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New York Rangers prospect K’Andre Miller addressed “frustration and anger” at being called a racial slur while introduced to fans two months ago. The 20-year-old said he decided to make his first comments on the incident after the death of George Floyd and the protests continuing around the world.
Racial slurs directed at Miller in Zoom call
Miller was drafted by the Rangers in 2018 and signed his three-year entry-level contract in March. The team designed a conference call between Miller and 500 fans using Zoom on April 3.
It was meant to be a fun introduction during the COVID-19 pandemic, but a Zoom user used the chat function on the side to type out a racial slur over and over again.
Miller addresses frustration
In a Twitter statement on Monday, Miller said he felt uncomfortable speaking out about it while the coronavirus was at the height of its impact in America. And that he “struggled for months to find the words to express my frustration and anger over” about the moment.
“It seemed like there were so many other priorities in the world, that it wasn’t my place to speak out about that incident. The pandemic isn’t discriminatory, it has been difficult for everyone and the priority was to keep everyone safe.
“Now, the midst of the senseless death of George Floyd, at the hands of a Minneapolis police officer, the peaceful protests and violent riots have become the focus for all of us. I want to express my growing concern for the safety of our citizens of color, specifically in my home state, given recent events. I support the Black Lives Matter movement.”
Floyd, 46, died while in police custody in Minneapolis on May 25. The death was ruled a homicide by a medical examiner. Protests have gone on around the nation and the world since then to make a statement against police brutality and stand for social justice.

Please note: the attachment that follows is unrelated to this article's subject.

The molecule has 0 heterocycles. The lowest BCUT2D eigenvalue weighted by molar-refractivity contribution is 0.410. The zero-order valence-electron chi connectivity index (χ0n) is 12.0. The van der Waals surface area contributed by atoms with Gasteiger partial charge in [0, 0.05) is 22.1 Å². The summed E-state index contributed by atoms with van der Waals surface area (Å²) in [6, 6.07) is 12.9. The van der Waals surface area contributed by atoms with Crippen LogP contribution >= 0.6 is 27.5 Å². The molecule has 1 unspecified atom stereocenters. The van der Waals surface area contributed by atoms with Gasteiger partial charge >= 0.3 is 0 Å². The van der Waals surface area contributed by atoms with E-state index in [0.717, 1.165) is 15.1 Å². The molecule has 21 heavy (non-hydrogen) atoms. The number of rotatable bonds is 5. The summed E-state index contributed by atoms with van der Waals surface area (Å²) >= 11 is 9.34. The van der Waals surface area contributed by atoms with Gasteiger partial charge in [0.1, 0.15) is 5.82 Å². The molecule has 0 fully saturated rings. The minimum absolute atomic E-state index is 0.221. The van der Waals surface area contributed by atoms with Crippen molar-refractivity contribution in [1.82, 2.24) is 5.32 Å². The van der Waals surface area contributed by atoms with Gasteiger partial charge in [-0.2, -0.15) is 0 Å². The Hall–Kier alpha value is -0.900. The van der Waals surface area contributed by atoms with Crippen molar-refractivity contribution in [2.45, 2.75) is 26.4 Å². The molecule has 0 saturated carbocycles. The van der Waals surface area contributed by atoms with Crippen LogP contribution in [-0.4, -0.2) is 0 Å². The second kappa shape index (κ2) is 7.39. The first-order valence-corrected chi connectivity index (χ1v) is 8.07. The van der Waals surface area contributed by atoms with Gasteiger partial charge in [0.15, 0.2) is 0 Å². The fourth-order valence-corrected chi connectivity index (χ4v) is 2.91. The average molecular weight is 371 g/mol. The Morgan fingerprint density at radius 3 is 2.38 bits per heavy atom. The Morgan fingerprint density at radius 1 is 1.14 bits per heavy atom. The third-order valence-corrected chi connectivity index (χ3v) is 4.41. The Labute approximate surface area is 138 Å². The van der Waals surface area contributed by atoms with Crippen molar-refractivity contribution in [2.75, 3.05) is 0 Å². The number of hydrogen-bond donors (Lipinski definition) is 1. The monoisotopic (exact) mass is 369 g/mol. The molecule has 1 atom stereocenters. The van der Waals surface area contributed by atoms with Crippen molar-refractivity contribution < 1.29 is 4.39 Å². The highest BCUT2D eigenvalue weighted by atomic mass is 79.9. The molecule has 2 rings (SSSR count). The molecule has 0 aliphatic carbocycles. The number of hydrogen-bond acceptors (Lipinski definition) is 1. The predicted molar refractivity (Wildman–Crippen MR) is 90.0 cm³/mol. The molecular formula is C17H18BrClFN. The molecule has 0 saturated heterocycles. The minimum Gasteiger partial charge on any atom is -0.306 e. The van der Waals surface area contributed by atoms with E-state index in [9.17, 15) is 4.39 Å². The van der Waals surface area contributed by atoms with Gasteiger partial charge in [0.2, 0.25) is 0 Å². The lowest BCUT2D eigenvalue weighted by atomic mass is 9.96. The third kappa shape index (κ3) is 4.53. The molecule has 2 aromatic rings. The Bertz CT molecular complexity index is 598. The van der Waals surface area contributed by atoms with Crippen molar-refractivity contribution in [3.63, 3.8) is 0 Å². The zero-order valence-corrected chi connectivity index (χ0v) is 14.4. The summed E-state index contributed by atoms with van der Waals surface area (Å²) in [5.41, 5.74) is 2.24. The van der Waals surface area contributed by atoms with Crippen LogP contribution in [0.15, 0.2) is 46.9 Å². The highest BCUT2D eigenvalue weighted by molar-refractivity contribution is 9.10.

Miller on struggle of race in hockey
Miller was born in the twin cities in St. Paul, Minnesota, and played on U.S. national teams at the past two World Junior Championships. He wrote of his struggle growing up in the hockey ranks as a black player in the same area where Floyd died.
“I struggle because I’ve never been fully accepted by either the black community or the white community. I struggle because for years I have been one of the only people of color on my hockey teams. I have been targeted because of my race when I was in youth hockey by some coaches, parents and players, but I refused to give up because of my love for the game.
“You can only imagine how it felt to have an organization like the New York Rangers draft me, the hockey player. For that one moment in time I didn’t have to be defined by the color of my skin but rather on my hockey skills, athletic ability and character. This is how it should be all the time. It’s time for action, time for change and once and for all, it’s time to let black people be judged based on who we are not what we look like.”
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